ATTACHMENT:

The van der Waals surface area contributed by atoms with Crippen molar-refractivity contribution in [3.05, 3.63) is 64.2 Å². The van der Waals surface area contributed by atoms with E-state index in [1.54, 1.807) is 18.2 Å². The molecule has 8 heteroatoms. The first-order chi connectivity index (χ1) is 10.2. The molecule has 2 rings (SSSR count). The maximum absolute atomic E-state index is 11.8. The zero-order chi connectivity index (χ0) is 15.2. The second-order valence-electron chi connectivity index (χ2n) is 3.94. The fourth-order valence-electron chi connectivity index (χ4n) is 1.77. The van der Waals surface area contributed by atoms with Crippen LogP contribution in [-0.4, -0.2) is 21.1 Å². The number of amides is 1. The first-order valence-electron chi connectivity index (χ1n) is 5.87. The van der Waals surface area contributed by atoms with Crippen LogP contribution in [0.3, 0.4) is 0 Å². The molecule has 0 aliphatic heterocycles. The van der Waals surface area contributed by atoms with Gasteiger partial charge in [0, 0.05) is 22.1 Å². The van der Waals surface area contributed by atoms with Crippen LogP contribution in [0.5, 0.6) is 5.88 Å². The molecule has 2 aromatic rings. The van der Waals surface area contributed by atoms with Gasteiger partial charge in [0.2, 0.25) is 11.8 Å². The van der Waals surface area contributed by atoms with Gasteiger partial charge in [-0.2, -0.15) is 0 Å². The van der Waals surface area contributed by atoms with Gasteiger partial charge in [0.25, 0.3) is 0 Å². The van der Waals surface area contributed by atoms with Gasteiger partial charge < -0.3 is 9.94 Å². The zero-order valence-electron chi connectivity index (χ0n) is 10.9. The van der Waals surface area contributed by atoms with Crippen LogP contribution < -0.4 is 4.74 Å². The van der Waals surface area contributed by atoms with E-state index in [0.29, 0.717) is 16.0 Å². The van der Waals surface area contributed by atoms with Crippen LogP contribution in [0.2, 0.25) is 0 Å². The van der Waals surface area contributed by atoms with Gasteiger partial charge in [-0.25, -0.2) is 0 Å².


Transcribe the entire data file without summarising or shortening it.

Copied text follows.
The van der Waals surface area contributed by atoms with Crippen molar-refractivity contribution in [3.05, 3.63) is 64.2 Å². The van der Waals surface area contributed by atoms with E-state index in [1.54, 1.807) is 18.2 Å². The molecule has 8 heteroatoms. The first-order chi connectivity index (χ1) is 10.2. The molecule has 2 rings (SSSR count). The maximum absolute atomic E-state index is 11.8. The zero-order chi connectivity index (χ0) is 15.2. The second-order valence-electron chi connectivity index (χ2n) is 3.94. The fourth-order valence-electron chi connectivity index (χ4n) is 1.77. The van der Waals surface area contributed by atoms with Crippen LogP contribution in [-0.4, -0.2) is 21.1 Å². The number of amides is 1. The first-order valence-electron chi connectivity index (χ1n) is 5.87. The van der Waals surface area contributed by atoms with Crippen LogP contribution in [0.3, 0.4) is 0 Å². The molecule has 0 aliphatic heterocycles. The van der Waals surface area contributed by atoms with Gasteiger partial charge in [0, 0.05) is 22.1 Å². The van der Waals surface area contributed by atoms with Crippen LogP contribution in [0.5, 0.6) is 5.88 Å². The molecule has 2 aromatic rings. The van der Waals surface area contributed by atoms with Gasteiger partial charge in [0.2, 0.25) is 11.8 Å². The van der Waals surface area contributed by atoms with Gasteiger partial charge in [-0.2, -0.15) is 0 Å². The van der Waals surface area contributed by atoms with Gasteiger partial charge in [0.25, 0.3) is 0 Å². The van der Waals surface area contributed by atoms with Gasteiger partial charge < -0.3 is 9.94 Å². The zero-order valence-electron chi connectivity index (χ0n) is 10.9. The van der Waals surface area contributed by atoms with Crippen LogP contribution < -0.4 is 4.74 Å². The van der Waals surface area contributed by atoms with E-state index in [0.29, 0.717) is 16.0 Å². The van der Waals surface area contributed by atoms with Crippen LogP contribution in [0.2, 0.25) is 0 Å². The van der Waals surface area contributed by atoms with Gasteiger partial charge in [-0.25, -0.2) is 0 Å².